A few years have passed since the death of William Shakespeare, and we find ourselves in a tavern with three of the King’s Men, the official theatre company under the patronage of the King. Actors Henry Condell, John Heminges, and Richard Burbage – all dear friends of Shakespeare are drinking and lamenting the loss of their friend as well as the loss of his plays written in their true form. Apparently Shakespeare never wrote his plays out in their entirety for fear of competitors stealing them. What remained after his death were bits and pieces, actor’s individual “sides”, scattered scripts, but no definitive published volumes of the full pieces. Burbage actually remembers, impressively, most of the plays verbatim and proceeds to regale the patrons with a mash-up soliloquy of several of them. But when Burbage dies unexpectedly that evening, the surviving men hatch a plan to publish a definitive book of the plays. Others have already begun performing unauthorized and decidedly incorrect, so called Shakespeare plays so time is of the essence and we are off to the races.
And so begins Lauren Gunderson’s imagining of the tumultuous and arduous journey to publish the First Folio, which secured the Bard’s body of work for generations to come. A Noise Within brings us a delightful production directed by Julia Rodriguez-Elliott and Geoff Elliott with a shimmering, candle-lit set by Frederica Nascimento and sumptuous costumes by Angela Balogh Calin. As always with ANW shows, the production values are top notch along with the acting and directing. It’s a fascinating look into Shakespeare’s time and what it may have been like in those early years after his death – for his friends and the community. The cast does a marvelous job of bringing us into their world beginning with that exhilarating mash-up monologue in the first act delivered with exuberance by the always delightful Frederick Stuart as Burbage. Leading the charge among these loyal friends is a stalwart Condell played by a passionate Jeremy Rabb along with the more hesitant but deeply loyal Heminges, played with steadiness by the always dynamic Geoff Elliott. The two men walk this journey of friendship’s responsibilities, joys and sorrows with grace and dignity as they strive to preserve their departed friend’s legacy. The urgency of their endeavor is expressed best by Heminges when he says “publish or vanish.”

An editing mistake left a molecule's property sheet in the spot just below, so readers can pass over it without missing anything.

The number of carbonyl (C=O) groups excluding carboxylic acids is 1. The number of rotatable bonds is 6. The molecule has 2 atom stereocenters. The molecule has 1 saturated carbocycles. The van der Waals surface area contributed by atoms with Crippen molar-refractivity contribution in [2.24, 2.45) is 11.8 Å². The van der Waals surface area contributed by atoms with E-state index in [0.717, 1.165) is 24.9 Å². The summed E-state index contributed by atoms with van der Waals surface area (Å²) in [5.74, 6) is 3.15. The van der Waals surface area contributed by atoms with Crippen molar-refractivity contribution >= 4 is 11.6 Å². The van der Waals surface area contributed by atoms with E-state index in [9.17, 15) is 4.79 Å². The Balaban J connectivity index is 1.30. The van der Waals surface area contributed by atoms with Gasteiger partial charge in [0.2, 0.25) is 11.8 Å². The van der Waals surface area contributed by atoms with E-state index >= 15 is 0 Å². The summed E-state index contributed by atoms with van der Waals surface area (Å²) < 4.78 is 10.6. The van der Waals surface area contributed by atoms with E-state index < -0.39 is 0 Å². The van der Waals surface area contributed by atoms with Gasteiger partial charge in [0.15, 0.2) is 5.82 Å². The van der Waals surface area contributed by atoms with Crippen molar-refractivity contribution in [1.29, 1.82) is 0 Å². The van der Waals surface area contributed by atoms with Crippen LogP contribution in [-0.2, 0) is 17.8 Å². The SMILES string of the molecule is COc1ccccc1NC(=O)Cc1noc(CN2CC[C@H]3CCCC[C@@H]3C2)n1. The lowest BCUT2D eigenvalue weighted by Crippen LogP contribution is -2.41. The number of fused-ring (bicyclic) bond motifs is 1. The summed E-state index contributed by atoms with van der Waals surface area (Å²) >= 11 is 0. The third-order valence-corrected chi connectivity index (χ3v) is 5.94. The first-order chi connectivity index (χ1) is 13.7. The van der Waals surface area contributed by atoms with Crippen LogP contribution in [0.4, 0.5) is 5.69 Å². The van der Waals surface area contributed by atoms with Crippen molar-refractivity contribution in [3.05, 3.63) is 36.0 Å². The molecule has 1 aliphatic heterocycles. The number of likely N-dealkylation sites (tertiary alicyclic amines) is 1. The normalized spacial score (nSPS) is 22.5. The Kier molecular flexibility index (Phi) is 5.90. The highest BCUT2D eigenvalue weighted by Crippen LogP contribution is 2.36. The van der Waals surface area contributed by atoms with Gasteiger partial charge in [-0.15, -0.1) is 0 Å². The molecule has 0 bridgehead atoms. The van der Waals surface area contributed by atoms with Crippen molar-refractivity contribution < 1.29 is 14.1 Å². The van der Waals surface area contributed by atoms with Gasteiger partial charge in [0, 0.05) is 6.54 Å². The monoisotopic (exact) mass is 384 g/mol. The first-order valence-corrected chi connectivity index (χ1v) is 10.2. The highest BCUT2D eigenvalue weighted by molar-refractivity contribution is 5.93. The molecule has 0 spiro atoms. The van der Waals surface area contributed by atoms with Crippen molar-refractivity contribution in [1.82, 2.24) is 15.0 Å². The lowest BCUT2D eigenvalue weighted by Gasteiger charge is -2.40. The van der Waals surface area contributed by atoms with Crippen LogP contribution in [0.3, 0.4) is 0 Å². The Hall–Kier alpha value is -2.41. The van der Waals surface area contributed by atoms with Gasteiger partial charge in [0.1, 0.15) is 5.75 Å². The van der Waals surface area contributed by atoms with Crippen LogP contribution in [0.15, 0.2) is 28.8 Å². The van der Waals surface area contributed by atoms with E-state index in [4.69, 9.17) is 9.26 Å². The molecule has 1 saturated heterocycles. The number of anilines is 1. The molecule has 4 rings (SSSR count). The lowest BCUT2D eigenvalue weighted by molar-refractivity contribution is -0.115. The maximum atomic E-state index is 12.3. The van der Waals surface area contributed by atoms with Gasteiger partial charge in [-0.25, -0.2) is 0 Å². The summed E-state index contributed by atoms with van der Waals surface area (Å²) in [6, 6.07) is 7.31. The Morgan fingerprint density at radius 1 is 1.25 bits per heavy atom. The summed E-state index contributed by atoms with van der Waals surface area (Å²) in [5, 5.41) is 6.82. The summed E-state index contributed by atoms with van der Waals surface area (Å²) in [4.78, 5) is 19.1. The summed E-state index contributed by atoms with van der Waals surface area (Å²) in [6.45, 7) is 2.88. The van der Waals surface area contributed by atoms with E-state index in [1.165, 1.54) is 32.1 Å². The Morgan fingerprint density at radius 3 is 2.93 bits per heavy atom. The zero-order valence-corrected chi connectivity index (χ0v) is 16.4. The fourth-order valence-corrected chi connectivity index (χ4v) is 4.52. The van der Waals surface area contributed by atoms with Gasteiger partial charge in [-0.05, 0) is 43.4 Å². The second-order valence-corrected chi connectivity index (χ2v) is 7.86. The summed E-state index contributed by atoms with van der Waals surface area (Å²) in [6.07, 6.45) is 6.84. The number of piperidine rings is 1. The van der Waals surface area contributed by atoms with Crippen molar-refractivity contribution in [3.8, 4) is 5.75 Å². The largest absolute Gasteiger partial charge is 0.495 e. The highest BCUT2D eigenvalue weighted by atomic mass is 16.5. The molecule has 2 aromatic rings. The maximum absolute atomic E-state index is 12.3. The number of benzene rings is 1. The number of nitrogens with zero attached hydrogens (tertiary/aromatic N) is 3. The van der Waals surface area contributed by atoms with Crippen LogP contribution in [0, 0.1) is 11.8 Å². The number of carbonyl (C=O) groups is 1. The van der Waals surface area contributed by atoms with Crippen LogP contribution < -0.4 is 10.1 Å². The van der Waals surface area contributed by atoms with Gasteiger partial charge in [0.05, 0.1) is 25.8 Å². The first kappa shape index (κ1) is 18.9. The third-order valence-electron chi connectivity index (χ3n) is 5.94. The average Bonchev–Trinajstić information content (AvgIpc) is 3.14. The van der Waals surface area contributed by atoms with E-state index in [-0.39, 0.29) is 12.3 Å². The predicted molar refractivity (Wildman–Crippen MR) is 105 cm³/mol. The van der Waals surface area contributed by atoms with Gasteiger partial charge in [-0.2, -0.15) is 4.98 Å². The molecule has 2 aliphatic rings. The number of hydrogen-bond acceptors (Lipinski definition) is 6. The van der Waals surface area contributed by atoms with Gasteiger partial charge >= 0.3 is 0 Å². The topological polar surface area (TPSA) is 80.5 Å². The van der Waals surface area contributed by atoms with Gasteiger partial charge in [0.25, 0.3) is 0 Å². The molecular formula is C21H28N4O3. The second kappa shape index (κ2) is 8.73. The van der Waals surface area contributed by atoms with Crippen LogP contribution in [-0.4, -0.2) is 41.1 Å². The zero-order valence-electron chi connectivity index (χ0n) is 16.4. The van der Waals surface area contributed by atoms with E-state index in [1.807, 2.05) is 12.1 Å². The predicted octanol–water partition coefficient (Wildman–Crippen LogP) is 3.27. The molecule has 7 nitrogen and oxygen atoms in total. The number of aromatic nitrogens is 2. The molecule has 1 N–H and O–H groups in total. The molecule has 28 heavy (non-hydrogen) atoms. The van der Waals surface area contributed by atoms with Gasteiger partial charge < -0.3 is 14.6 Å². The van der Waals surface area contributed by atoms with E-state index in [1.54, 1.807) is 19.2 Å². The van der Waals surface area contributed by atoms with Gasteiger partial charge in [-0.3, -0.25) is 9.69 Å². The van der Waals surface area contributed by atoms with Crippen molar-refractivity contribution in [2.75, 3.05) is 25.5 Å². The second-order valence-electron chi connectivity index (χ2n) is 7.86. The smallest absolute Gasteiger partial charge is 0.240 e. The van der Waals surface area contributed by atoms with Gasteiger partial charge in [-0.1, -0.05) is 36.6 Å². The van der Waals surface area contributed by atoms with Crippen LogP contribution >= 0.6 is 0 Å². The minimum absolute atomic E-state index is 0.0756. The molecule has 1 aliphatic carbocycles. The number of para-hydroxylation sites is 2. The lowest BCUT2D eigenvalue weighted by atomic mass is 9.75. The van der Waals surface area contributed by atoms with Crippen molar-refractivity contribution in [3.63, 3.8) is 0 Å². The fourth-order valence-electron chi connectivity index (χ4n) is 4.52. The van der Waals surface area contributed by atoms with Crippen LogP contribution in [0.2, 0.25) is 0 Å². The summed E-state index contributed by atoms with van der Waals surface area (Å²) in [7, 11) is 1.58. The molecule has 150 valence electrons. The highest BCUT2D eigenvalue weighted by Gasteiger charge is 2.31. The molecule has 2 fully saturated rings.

ANW audience favorite, Kasey Mahaffy, has a great time with the role of Ralph Crane, the scribe who was so earnest in writing down all of his favorite plays, he becomes a key player in reconstructing them and becomes their editor. Mahaffy finds the comedy throughout while allowing for the depth of the moment. Trisha Miller is salty and sultry as Condell’s wife, Elizabeth while Nicole Javier brings a sharp-tongued shrewdness to Hemminge’s daughter and collaborator, Alice. The incomparable Deborah Strang gives a poignant performance as Hemminge’s wife, Rebecca, and brings an easy chemistry with Elliott. Stanley Andrew Jackson is charming as Isaac Jaggard and Alex Morris blusters powerfully as Shakespeare’s fellow writer, Ben Jonson. Kelvin Morales does a bang up job as several smaller characters and as in Shakespeare’s time, several actors play a couple of different roles which they all pull off with aplomb especially Stuart, almost unrecognizeable as the blind, cantankerous and unethical publisher William Jaggard.
The show is really a love letter to theatre itself and an homage to not only Shakespeare and the genius of his writing, but to those who struggled to preserve those precious words for all the world to hear.
Performances of The Book of Will continue through June 4 on Thursdays at 7:30 p.m.; Fridays at 8 p.m.; Saturdays at 2 p.m. and 8 p.m.; and Sundays at 2 p.m. Tickets start at $25. Student tickets start at $18.
A Noise Within is located at 3352 E Foothill Blvd., Pasadena, CA 91107. For more information and to purchase tickets, call (626) 356-3100 or go to www.anoisewithin.org